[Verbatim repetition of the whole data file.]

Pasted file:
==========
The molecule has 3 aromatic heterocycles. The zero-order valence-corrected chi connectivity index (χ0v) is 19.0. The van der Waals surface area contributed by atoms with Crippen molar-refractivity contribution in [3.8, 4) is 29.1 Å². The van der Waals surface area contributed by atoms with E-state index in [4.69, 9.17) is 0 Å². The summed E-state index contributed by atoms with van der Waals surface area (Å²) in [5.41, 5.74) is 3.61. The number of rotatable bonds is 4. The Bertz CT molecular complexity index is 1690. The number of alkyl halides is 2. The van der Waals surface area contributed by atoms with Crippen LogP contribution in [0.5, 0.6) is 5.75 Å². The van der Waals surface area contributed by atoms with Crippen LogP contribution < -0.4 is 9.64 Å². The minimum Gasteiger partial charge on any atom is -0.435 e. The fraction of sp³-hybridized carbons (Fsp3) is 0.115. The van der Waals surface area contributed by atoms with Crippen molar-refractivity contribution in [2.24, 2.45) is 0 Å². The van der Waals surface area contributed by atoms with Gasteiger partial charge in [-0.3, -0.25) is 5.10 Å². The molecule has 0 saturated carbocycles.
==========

The molecule has 3 aromatic heterocycles. The zero-order valence-corrected chi connectivity index (χ0v) is 19.0. The van der Waals surface area contributed by atoms with Crippen molar-refractivity contribution in [3.8, 4) is 29.1 Å². The van der Waals surface area contributed by atoms with E-state index in [4.69, 9.17) is 0 Å². The summed E-state index contributed by atoms with van der Waals surface area (Å²) in [5.41, 5.74) is 3.61. The number of rotatable bonds is 4. The Bertz CT molecular complexity index is 1690. The number of alkyl halides is 2. The van der Waals surface area contributed by atoms with Crippen LogP contribution in [0.5, 0.6) is 5.75 Å². The van der Waals surface area contributed by atoms with Crippen LogP contribution < -0.4 is 9.64 Å². The minimum Gasteiger partial charge on any atom is -0.435 e. The fraction of sp³-hybridized carbons (Fsp3) is 0.115. The van der Waals surface area contributed by atoms with Crippen molar-refractivity contribution in [2.24, 2.45) is 0 Å². The van der Waals surface area contributed by atoms with Gasteiger partial charge in [-0.3, -0.25) is 5.10 Å². The molecule has 0 saturated carbocycles.